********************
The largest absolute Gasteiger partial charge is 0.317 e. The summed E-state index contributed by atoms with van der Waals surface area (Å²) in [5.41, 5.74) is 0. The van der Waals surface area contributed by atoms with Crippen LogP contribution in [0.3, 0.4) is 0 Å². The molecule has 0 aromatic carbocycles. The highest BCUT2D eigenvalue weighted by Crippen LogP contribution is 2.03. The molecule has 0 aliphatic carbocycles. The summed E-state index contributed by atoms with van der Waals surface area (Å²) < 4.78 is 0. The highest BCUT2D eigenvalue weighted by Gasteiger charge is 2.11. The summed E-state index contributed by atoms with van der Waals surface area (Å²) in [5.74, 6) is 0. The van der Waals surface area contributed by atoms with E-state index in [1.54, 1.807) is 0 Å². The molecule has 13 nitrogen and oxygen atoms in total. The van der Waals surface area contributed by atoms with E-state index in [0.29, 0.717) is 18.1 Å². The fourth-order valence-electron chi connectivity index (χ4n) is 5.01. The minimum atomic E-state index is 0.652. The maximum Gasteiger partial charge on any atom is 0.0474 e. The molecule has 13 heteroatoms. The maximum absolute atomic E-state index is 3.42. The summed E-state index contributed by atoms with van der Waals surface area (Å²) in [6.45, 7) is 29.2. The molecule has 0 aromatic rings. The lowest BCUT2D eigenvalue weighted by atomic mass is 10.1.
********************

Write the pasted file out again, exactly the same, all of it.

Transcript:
The largest absolute Gasteiger partial charge is 0.317 e. The summed E-state index contributed by atoms with van der Waals surface area (Å²) in [5.41, 5.74) is 0. The van der Waals surface area contributed by atoms with Crippen LogP contribution in [0.3, 0.4) is 0 Å². The molecule has 0 aromatic carbocycles. The highest BCUT2D eigenvalue weighted by Crippen LogP contribution is 2.03. The molecule has 0 aliphatic carbocycles. The summed E-state index contributed by atoms with van der Waals surface area (Å²) < 4.78 is 0. The highest BCUT2D eigenvalue weighted by Gasteiger charge is 2.11. The summed E-state index contributed by atoms with van der Waals surface area (Å²) in [5.74, 6) is 0. The van der Waals surface area contributed by atoms with E-state index in [1.54, 1.807) is 0 Å². The molecule has 13 nitrogen and oxygen atoms in total. The van der Waals surface area contributed by atoms with E-state index in [0.29, 0.717) is 18.1 Å². The fourth-order valence-electron chi connectivity index (χ4n) is 5.01. The minimum atomic E-state index is 0.652. The maximum Gasteiger partial charge on any atom is 0.0474 e. The molecule has 13 heteroatoms. The maximum absolute atomic E-state index is 3.42. The summed E-state index contributed by atoms with van der Waals surface area (Å²) in [6.45, 7) is 29.2. The molecule has 0 aromatic rings. The lowest BCUT2D eigenvalue weighted by atomic mass is 10.1.